The little Louis Napoleon regarded the tall figures of those princes thoughtfully for a moment, by no means impressed by their imposing titles. He was so accustomed to see his mother surrounded by kings, and these kings had always been his uncles.
“Mademoiselle,” said the little Louis Napoleon, after a short pause, “are these two new gentlemen, the emperor and the king, also our uncles, like all the others and must we call them so?”
“No, Louis, you must simply call them ‘sire.’”
“But,” said the boy, after a moment’s reflection, “why is it that they are not our uncles?”
The governess withdrew with the two children to the back of the parlor, and explained to them, in a low voice, that the emperors and kings then in Paris, far from being their uncles, were their vanquishers.
“Then,” exclaimed the elder boy, Napoleon Louis, his face flushing with anger, “then they are the enemies of my uncle, the emperor! Why did this Emperor of Russia embrace us?”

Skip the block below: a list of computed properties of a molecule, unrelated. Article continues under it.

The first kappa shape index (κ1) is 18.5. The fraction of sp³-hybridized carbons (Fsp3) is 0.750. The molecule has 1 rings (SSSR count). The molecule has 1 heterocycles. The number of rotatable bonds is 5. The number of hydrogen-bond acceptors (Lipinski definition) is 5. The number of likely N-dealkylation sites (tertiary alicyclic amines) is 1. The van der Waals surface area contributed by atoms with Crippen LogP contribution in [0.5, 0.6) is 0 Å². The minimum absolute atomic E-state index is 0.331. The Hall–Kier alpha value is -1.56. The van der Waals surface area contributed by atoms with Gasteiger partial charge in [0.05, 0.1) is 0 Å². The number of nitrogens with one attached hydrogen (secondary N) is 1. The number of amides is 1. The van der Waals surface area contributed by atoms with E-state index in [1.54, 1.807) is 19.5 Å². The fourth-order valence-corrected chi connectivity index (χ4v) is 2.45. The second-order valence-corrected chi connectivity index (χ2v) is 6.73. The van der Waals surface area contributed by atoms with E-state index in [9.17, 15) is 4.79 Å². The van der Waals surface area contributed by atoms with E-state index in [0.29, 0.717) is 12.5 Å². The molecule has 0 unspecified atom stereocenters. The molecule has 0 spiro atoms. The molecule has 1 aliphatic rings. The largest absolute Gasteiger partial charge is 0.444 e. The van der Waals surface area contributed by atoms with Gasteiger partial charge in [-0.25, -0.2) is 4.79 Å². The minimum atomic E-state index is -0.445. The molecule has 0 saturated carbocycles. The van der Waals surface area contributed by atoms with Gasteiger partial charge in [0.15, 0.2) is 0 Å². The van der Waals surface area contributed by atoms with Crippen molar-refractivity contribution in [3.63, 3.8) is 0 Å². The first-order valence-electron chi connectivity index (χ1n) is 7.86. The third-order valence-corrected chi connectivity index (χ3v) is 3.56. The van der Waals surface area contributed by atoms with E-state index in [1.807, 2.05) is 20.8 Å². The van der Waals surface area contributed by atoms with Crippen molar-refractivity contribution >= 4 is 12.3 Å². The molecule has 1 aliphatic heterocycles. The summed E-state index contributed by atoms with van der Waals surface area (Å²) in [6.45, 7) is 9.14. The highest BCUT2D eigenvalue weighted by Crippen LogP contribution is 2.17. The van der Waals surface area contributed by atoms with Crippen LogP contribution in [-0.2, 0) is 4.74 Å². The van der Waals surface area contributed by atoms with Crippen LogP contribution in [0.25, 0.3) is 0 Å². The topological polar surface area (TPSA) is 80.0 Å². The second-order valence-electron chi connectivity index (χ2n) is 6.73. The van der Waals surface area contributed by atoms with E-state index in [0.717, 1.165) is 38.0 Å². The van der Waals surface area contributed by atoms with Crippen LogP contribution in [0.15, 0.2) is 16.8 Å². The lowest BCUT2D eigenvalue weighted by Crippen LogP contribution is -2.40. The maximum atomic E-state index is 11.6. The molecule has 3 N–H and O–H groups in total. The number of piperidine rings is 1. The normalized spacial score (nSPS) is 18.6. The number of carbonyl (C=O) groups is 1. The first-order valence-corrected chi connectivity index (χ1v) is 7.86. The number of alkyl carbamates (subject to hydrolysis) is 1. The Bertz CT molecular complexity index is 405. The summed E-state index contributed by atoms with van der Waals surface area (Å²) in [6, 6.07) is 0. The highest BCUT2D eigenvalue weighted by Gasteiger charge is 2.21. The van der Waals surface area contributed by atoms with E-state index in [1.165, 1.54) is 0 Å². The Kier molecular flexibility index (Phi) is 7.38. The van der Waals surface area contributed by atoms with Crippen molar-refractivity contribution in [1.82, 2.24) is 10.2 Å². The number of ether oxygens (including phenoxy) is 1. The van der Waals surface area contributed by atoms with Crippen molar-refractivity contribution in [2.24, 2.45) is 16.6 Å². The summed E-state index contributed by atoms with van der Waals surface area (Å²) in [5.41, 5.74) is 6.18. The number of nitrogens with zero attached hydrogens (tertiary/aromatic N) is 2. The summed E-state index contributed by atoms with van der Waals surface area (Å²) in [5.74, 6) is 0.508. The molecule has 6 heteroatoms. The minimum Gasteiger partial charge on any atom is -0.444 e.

“Because he is a noble and generous enemy, who is endeavoring to serve you and your mother in your present misfortune. Without him you would possess nothing more in the world, and the fate of your uncle, the emperor, would be much sadder than it already is.”
“Then we ought to love this emperor very dearly?” said the little Louis Napoleon.
“Certainly; for you owe him many thanks.”
The young prince regarded the emperor, who was conversing with the empress Josephine, long and thoughtfully.
When the emperor returned to Malmaison on the following day, and while he was sitting at his mother’s side in the garden-house, little Louis Napoleon, walking on tiptoe, noiselessly approached the emperor from behind, laid a small glittering object in his hand, and ran away.
The queen called him back, and demanded with earnest severity to know what he had done.
The little prince returned reluctantly, hanging his head with embarrassment, and said, blushing deeply: “Ah, maman, it is the ring Uncle Eugene gave me. I wished to give it to the emperor, because he is so good to my maman!”
Deeply touched, the emperor took the boy in his arms, seated him on his knees, and kissed him tenderly.
Then, in order to give the little prince an immediate reward, he attached the ring to his watch-chain, and swore that he would wear the token as long as he lived.
[Footnote 28: Cochelet, vol. i., p. 355.]
DEATH OF THE EMPRESS JOSEPHINE.